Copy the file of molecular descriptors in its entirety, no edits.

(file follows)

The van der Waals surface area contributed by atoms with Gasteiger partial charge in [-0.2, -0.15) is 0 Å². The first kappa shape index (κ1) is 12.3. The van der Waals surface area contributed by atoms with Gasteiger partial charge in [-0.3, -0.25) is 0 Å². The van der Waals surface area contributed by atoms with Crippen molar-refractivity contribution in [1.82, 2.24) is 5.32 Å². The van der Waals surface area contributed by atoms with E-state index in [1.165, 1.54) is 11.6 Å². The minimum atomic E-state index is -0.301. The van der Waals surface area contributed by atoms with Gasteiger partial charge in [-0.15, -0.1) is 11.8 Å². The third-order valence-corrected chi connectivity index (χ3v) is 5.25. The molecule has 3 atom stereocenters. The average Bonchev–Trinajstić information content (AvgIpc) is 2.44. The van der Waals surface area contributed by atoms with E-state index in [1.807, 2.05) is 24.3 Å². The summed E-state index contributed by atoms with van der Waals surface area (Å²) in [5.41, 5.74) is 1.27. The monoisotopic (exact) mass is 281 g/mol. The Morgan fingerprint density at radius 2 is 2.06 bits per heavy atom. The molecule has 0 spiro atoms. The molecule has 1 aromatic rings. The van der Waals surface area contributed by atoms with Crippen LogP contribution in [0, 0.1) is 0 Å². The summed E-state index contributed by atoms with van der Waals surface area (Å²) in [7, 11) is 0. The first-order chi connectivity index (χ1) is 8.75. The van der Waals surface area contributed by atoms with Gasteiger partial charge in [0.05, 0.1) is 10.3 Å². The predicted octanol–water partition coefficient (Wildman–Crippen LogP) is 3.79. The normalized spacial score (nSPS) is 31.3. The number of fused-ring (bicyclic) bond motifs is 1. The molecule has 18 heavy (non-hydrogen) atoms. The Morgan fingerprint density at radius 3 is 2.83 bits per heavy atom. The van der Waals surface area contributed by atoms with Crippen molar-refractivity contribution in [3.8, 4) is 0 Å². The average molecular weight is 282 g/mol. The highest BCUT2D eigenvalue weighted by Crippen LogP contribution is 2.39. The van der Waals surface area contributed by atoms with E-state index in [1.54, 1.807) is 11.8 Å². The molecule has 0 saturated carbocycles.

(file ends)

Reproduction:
The van der Waals surface area contributed by atoms with Gasteiger partial charge in [-0.2, -0.15) is 0 Å². The first kappa shape index (κ1) is 12.3. The van der Waals surface area contributed by atoms with Gasteiger partial charge in [-0.3, -0.25) is 0 Å². The van der Waals surface area contributed by atoms with Crippen molar-refractivity contribution in [1.82, 2.24) is 5.32 Å². The van der Waals surface area contributed by atoms with E-state index in [1.165, 1.54) is 11.6 Å². The minimum atomic E-state index is -0.301. The van der Waals surface area contributed by atoms with Gasteiger partial charge in [-0.15, -0.1) is 11.8 Å². The third-order valence-corrected chi connectivity index (χ3v) is 5.25. The molecule has 3 atom stereocenters. The average Bonchev–Trinajstić information content (AvgIpc) is 2.44. The van der Waals surface area contributed by atoms with E-state index in [1.807, 2.05) is 24.3 Å². The summed E-state index contributed by atoms with van der Waals surface area (Å²) in [5.41, 5.74) is 1.27. The monoisotopic (exact) mass is 281 g/mol. The Morgan fingerprint density at radius 2 is 2.06 bits per heavy atom. The molecule has 0 spiro atoms. The molecule has 1 aromatic rings. The van der Waals surface area contributed by atoms with Crippen LogP contribution in [0, 0.1) is 0 Å². The summed E-state index contributed by atoms with van der Waals surface area (Å²) in [7, 11) is 0. The first-order chi connectivity index (χ1) is 8.75. The van der Waals surface area contributed by atoms with Gasteiger partial charge in [0.05, 0.1) is 10.3 Å². The predicted octanol–water partition coefficient (Wildman–Crippen LogP) is 3.79. The normalized spacial score (nSPS) is 31.3. The number of fused-ring (bicyclic) bond motifs is 1. The molecule has 18 heavy (non-hydrogen) atoms. The Morgan fingerprint density at radius 3 is 2.83 bits per heavy atom. The van der Waals surface area contributed by atoms with Crippen molar-refractivity contribution in [3.8, 4) is 0 Å². The average molecular weight is 282 g/mol. The highest BCUT2D eigenvalue weighted by Crippen LogP contribution is 2.39. The van der Waals surface area contributed by atoms with E-state index in [1.54, 1.807) is 11.8 Å². The molecule has 0 saturated carbocycles.